Dead armadillo in a cooler
Durward called me this morning.
He was driving around Florida
With a dead armadillo in the back seat
Looking for a gas station with a Styrofoam cooler and ice
To get his new souvenir stuffed.

I’m sure there will be photographs soon.

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  1. RE: Rick the dead armadillo; the final chapter.

    So I met with a taxidermist who stripped Rick out of his many layers of plastic bags. Yes, the shell was in good condition, surprisingly, but the belly skin was greenish, meaning that Rick’s innards were purtrificating. The inner workings must have gotten pretty mushed up with he was hit. Mr. Taxidermist was not about to open a “opossum on the half shell” knowing that it was going to stink to high heaven. Alas, that was the end of that option.

    I put Rick back in his cooler, now naked and frozen, and tooled up to St. Augustine to see one of our clients. It was about a 2 hour drive. I parked, met the gentleman, we had a great time chatting about St. Augustine, architectural history, preservation issues – way too much fun for a nerd like me. And occasionally I would remember that I had a dead armadillo in the trunk of my rental car, one that was coming back to life internally and may start bloting once thawed. Rolling along I-95 heading back to Orlando I figured I had two options. The first was red-neck taxidermy:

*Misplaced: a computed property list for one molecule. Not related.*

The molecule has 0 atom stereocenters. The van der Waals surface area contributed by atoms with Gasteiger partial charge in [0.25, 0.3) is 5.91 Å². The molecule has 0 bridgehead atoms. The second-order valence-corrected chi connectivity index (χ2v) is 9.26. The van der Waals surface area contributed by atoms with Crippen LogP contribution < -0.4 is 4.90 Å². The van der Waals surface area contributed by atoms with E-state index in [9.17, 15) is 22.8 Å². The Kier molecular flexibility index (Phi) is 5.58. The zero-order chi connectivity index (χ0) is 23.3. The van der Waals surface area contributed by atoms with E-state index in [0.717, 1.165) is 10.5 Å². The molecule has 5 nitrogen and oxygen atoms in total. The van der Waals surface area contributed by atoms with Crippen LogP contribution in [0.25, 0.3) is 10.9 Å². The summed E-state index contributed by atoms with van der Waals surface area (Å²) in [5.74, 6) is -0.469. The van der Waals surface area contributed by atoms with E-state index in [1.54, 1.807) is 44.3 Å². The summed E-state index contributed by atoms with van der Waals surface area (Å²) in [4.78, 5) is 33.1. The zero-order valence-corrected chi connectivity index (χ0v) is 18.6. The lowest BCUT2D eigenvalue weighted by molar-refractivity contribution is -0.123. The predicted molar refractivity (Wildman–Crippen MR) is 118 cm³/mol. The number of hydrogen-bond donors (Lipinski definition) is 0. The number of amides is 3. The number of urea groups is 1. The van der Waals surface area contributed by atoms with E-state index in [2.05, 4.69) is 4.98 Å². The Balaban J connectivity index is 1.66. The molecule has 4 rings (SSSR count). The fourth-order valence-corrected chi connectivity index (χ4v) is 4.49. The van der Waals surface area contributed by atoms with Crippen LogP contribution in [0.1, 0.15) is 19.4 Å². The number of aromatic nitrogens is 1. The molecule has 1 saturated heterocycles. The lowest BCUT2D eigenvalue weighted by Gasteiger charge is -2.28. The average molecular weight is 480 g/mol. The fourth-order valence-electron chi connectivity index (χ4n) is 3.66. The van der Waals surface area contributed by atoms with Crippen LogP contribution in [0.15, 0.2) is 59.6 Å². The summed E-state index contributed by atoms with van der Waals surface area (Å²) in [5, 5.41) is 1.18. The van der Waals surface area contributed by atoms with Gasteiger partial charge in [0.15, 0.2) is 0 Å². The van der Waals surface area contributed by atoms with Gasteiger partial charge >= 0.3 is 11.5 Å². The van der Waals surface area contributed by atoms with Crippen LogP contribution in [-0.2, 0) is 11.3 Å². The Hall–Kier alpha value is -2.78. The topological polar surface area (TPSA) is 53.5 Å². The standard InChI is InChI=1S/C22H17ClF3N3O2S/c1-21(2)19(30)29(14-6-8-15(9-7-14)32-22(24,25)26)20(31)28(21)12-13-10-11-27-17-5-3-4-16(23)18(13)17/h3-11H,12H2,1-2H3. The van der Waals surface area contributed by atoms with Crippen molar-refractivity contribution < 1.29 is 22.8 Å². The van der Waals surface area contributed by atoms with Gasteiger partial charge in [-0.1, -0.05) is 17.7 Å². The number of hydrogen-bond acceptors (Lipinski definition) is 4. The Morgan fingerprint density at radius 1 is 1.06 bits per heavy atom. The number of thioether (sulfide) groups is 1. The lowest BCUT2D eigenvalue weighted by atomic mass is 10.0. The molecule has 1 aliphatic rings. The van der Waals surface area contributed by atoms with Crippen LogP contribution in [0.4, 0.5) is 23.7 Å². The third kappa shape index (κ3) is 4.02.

Get two plastic or metal mild crates.

    Place dead thing inside.

    Wire the two crates together; do so very securely.

    Chain wired crates to a tree.

    Come back in 6 months to collect cleaned bones, shell, whatever.

    I considered a stop at an office superstore for two plastic milk crates, figured out where I could leave the crate/dead armadillo composition while I am here in Orlando, and so on.

    Then, as if whispered by an angel, a voice of reason spoke to me and gave me the second option: “you can just dump the little f#cker on a roadside like you found him.” I had visions of a traditional gangland funeral – speed down road, open door, eject body – but the dead armadillo was in the trunk in a styrafoam cooler and I had somehow developed a sense of responsibility for the rotting remains of the little critter.

    When I got close to my hotel home, I pulled over next to a small wooded site. I unceromoneiously opened the cooler and rolled little Ricky’s cool but not frozen body into the grass. Of course I had to photograph the little guy one last time. I figured he would go back to the food chain I took him out of when I scooped him off the back road where I found him. I put the plastic bag remains in the cooler, the cooler in the trunk, and headed home, hoping that my next dead armadillo would be in better shape

    Durward Potter

  2. Rick’s (post mortem) adventures reminded me of an art professor of mine who collected roadkill and boiled the meat off it so he could use the bones in his jewelry/metalworking. He found a muskrat one weekend and put it on the stove in his basement studio, then went home and forgot about it entirely. When we all showed up for Monday morning’s drawing class the water it had been cooking in was long gone. You can’t imagine the smell.

    This was in a big old, much loved, reputedly haunted building—with huge windows that opened, fortunately. Amazing that he didn’t burn the place down.

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